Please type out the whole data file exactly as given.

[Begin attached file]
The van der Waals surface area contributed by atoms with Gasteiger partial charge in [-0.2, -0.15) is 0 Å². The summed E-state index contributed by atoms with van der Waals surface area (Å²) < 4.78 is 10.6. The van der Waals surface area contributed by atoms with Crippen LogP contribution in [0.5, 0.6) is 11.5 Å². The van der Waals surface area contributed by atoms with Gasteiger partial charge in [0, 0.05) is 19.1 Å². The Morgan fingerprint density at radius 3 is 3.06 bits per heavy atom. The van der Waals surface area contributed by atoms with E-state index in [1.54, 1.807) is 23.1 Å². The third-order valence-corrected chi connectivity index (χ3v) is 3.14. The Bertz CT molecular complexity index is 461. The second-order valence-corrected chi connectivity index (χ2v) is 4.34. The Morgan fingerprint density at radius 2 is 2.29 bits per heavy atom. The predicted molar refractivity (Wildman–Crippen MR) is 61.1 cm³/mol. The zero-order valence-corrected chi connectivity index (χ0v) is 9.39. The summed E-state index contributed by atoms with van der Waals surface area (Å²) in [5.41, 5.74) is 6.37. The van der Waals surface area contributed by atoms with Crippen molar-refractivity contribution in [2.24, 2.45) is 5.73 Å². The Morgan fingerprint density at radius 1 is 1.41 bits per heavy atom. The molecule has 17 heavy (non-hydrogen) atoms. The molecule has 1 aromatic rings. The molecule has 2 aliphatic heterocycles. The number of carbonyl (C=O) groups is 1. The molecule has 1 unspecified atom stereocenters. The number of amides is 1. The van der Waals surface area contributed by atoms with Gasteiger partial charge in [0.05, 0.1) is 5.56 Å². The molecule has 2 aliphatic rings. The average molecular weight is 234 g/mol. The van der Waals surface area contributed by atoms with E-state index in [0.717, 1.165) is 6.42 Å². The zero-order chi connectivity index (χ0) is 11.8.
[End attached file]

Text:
The van der Waals surface area contributed by atoms with Gasteiger partial charge in [-0.2, -0.15) is 0 Å². The summed E-state index contributed by atoms with van der Waals surface area (Å²) < 4.78 is 10.6. The van der Waals surface area contributed by atoms with Crippen LogP contribution in [0.5, 0.6) is 11.5 Å². The van der Waals surface area contributed by atoms with Gasteiger partial charge in [0, 0.05) is 19.1 Å². The Morgan fingerprint density at radius 3 is 3.06 bits per heavy atom. The van der Waals surface area contributed by atoms with E-state index in [1.54, 1.807) is 23.1 Å². The third-order valence-corrected chi connectivity index (χ3v) is 3.14. The Bertz CT molecular complexity index is 461. The second-order valence-corrected chi connectivity index (χ2v) is 4.34. The Morgan fingerprint density at radius 2 is 2.29 bits per heavy atom. The predicted molar refractivity (Wildman–Crippen MR) is 61.1 cm³/mol. The zero-order valence-corrected chi connectivity index (χ0v) is 9.39. The summed E-state index contributed by atoms with van der Waals surface area (Å²) in [5.41, 5.74) is 6.37. The van der Waals surface area contributed by atoms with Crippen molar-refractivity contribution in [2.24, 2.45) is 5.73 Å². The Morgan fingerprint density at radius 1 is 1.41 bits per heavy atom. The molecule has 17 heavy (non-hydrogen) atoms. The molecule has 1 aromatic rings. The molecule has 2 aliphatic heterocycles. The number of carbonyl (C=O) groups is 1. The molecule has 1 unspecified atom stereocenters. The number of amides is 1. The van der Waals surface area contributed by atoms with Gasteiger partial charge in [0.05, 0.1) is 5.56 Å². The molecule has 2 aliphatic rings. The average molecular weight is 234 g/mol. The van der Waals surface area contributed by atoms with E-state index in [0.717, 1.165) is 6.42 Å². The zero-order chi connectivity index (χ0) is 11.8.